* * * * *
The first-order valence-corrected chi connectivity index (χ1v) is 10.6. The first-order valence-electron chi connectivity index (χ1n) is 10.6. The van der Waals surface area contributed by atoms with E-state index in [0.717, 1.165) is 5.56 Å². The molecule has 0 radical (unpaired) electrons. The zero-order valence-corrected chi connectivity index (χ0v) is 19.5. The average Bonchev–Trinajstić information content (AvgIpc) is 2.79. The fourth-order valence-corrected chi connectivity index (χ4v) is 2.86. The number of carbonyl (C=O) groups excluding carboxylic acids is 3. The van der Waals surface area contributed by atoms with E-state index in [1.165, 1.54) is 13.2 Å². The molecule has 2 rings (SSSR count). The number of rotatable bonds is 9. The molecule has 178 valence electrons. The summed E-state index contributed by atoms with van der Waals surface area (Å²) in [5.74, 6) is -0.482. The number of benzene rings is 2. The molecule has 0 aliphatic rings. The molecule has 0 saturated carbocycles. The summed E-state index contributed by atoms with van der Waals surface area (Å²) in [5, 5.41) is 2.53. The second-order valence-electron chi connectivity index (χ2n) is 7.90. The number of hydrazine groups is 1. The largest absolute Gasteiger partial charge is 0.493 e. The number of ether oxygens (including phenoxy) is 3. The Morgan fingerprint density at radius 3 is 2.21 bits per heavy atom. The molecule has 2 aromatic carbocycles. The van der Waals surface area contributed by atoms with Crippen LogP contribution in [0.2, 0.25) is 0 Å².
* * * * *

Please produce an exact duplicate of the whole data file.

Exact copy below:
The first-order valence-corrected chi connectivity index (χ1v) is 10.6. The first-order valence-electron chi connectivity index (χ1n) is 10.6. The van der Waals surface area contributed by atoms with E-state index in [0.717, 1.165) is 5.56 Å². The molecule has 0 radical (unpaired) electrons. The zero-order valence-corrected chi connectivity index (χ0v) is 19.5. The average Bonchev–Trinajstić information content (AvgIpc) is 2.79. The fourth-order valence-corrected chi connectivity index (χ4v) is 2.86. The number of carbonyl (C=O) groups excluding carboxylic acids is 3. The van der Waals surface area contributed by atoms with E-state index in [1.165, 1.54) is 13.2 Å². The molecule has 2 rings (SSSR count). The number of rotatable bonds is 9. The molecule has 178 valence electrons. The summed E-state index contributed by atoms with van der Waals surface area (Å²) in [5.74, 6) is -0.482. The number of benzene rings is 2. The molecule has 0 aliphatic rings. The molecule has 0 saturated carbocycles. The summed E-state index contributed by atoms with van der Waals surface area (Å²) in [5, 5.41) is 2.53. The second-order valence-electron chi connectivity index (χ2n) is 7.90. The number of hydrazine groups is 1. The largest absolute Gasteiger partial charge is 0.493 e. The number of ether oxygens (including phenoxy) is 3. The Morgan fingerprint density at radius 3 is 2.21 bits per heavy atom. The molecule has 2 aromatic carbocycles. The van der Waals surface area contributed by atoms with Crippen LogP contribution in [0.2, 0.25) is 0 Å².